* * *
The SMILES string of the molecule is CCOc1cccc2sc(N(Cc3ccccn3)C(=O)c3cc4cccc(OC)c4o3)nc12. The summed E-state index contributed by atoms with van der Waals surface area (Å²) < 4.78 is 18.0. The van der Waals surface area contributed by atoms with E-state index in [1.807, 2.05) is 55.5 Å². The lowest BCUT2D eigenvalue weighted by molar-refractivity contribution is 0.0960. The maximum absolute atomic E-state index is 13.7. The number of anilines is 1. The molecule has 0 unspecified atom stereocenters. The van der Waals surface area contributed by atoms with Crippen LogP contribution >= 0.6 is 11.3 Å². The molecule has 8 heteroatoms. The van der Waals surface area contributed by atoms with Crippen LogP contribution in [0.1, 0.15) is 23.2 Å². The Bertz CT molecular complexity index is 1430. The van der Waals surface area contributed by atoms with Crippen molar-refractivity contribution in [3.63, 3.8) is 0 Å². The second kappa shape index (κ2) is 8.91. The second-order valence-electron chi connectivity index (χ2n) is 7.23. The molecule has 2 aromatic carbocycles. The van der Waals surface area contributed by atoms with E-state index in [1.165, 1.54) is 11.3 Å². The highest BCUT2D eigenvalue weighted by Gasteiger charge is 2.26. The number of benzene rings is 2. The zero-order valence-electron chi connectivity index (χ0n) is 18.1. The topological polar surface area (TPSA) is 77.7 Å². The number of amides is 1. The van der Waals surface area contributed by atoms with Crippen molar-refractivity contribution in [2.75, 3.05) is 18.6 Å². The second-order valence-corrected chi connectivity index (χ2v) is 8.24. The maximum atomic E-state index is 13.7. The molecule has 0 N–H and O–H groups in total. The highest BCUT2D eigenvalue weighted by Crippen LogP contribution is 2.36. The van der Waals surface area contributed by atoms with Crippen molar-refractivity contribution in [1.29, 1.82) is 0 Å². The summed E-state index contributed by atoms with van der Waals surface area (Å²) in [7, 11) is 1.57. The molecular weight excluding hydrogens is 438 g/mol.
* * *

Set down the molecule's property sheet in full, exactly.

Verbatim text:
The SMILES string of the molecule is CCOc1cccc2sc(N(Cc3ccccn3)C(=O)c3cc4cccc(OC)c4o3)nc12. The summed E-state index contributed by atoms with van der Waals surface area (Å²) < 4.78 is 18.0. The van der Waals surface area contributed by atoms with E-state index in [1.807, 2.05) is 55.5 Å². The lowest BCUT2D eigenvalue weighted by molar-refractivity contribution is 0.0960. The maximum absolute atomic E-state index is 13.7. The number of anilines is 1. The molecule has 0 unspecified atom stereocenters. The van der Waals surface area contributed by atoms with Crippen LogP contribution >= 0.6 is 11.3 Å². The molecule has 8 heteroatoms. The van der Waals surface area contributed by atoms with Crippen LogP contribution in [0.1, 0.15) is 23.2 Å². The Bertz CT molecular complexity index is 1430. The van der Waals surface area contributed by atoms with Crippen molar-refractivity contribution in [3.63, 3.8) is 0 Å². The second kappa shape index (κ2) is 8.91. The second-order valence-electron chi connectivity index (χ2n) is 7.23. The molecule has 2 aromatic carbocycles. The van der Waals surface area contributed by atoms with E-state index in [1.165, 1.54) is 11.3 Å². The highest BCUT2D eigenvalue weighted by Gasteiger charge is 2.26. The number of benzene rings is 2. The zero-order valence-electron chi connectivity index (χ0n) is 18.1. The topological polar surface area (TPSA) is 77.7 Å². The number of amides is 1. The van der Waals surface area contributed by atoms with Crippen molar-refractivity contribution in [2.75, 3.05) is 18.6 Å². The second-order valence-corrected chi connectivity index (χ2v) is 8.24. The maximum atomic E-state index is 13.7. The molecule has 0 N–H and O–H groups in total. The highest BCUT2D eigenvalue weighted by Crippen LogP contribution is 2.36. The van der Waals surface area contributed by atoms with Crippen molar-refractivity contribution in [1.29, 1.82) is 0 Å². The summed E-state index contributed by atoms with van der Waals surface area (Å²) in [7, 11) is 1.57. The molecular weight excluding hydrogens is 438 g/mol.